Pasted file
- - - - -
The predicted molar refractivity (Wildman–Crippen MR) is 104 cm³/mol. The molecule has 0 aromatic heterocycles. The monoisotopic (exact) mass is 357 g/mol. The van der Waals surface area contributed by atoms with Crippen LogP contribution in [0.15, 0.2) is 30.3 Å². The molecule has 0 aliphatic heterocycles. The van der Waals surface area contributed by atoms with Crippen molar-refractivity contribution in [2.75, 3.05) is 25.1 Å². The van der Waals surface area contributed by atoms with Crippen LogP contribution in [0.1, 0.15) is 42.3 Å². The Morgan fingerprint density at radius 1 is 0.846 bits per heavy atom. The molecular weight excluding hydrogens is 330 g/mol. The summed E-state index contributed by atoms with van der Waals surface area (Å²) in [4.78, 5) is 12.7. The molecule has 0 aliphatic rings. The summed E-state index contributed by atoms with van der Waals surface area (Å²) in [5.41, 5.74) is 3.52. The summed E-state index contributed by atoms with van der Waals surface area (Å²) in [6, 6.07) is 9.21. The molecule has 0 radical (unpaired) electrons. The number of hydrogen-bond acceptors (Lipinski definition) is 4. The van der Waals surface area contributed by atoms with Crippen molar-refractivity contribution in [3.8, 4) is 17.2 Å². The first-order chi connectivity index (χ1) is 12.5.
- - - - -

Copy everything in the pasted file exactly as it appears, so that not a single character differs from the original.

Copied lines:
The predicted molar refractivity (Wildman–Crippen MR) is 104 cm³/mol. The molecule has 0 aromatic heterocycles. The monoisotopic (exact) mass is 357 g/mol. The van der Waals surface area contributed by atoms with Crippen LogP contribution in [0.15, 0.2) is 30.3 Å². The molecule has 0 aliphatic heterocycles. The van der Waals surface area contributed by atoms with Crippen molar-refractivity contribution in [2.75, 3.05) is 25.1 Å². The van der Waals surface area contributed by atoms with Crippen LogP contribution in [0.1, 0.15) is 42.3 Å². The Morgan fingerprint density at radius 1 is 0.846 bits per heavy atom. The molecular weight excluding hydrogens is 330 g/mol. The summed E-state index contributed by atoms with van der Waals surface area (Å²) in [4.78, 5) is 12.7. The molecule has 0 aliphatic rings. The summed E-state index contributed by atoms with van der Waals surface area (Å²) in [5.41, 5.74) is 3.52. The summed E-state index contributed by atoms with van der Waals surface area (Å²) in [6, 6.07) is 9.21. The molecule has 0 radical (unpaired) electrons. The number of hydrogen-bond acceptors (Lipinski definition) is 4. The van der Waals surface area contributed by atoms with Crippen molar-refractivity contribution in [3.8, 4) is 17.2 Å². The first-order chi connectivity index (χ1) is 12.5.